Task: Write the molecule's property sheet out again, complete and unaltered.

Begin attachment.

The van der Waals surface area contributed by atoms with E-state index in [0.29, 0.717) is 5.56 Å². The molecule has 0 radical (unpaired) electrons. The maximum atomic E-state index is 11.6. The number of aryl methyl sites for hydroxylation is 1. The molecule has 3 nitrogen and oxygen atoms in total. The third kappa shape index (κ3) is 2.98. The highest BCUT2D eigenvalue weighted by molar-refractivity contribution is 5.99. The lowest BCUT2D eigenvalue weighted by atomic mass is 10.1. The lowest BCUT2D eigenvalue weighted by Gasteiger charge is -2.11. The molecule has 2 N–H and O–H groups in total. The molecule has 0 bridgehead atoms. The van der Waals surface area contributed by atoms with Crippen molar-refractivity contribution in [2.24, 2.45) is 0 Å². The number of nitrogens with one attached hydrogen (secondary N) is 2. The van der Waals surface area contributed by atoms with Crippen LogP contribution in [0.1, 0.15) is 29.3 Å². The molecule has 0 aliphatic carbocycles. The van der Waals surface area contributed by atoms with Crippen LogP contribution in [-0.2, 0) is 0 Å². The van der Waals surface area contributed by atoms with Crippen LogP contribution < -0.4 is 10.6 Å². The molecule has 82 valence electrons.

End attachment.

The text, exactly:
The van der Waals surface area contributed by atoms with E-state index in [0.29, 0.717) is 5.56 Å². The molecule has 0 radical (unpaired) electrons. The maximum atomic E-state index is 11.6. The number of aryl methyl sites for hydroxylation is 1. The molecule has 3 nitrogen and oxygen atoms in total. The third kappa shape index (κ3) is 2.98. The highest BCUT2D eigenvalue weighted by molar-refractivity contribution is 5.99. The lowest BCUT2D eigenvalue weighted by atomic mass is 10.1. The lowest BCUT2D eigenvalue weighted by Gasteiger charge is -2.11. The molecule has 2 N–H and O–H groups in total. The molecule has 0 bridgehead atoms. The van der Waals surface area contributed by atoms with Crippen molar-refractivity contribution in [2.24, 2.45) is 0 Å². The number of nitrogens with one attached hydrogen (secondary N) is 2. The van der Waals surface area contributed by atoms with Crippen LogP contribution in [0.1, 0.15) is 29.3 Å². The molecule has 0 aliphatic carbocycles. The van der Waals surface area contributed by atoms with Crippen LogP contribution in [-0.2, 0) is 0 Å². The van der Waals surface area contributed by atoms with Crippen LogP contribution < -0.4 is 10.6 Å². The molecule has 82 valence electrons.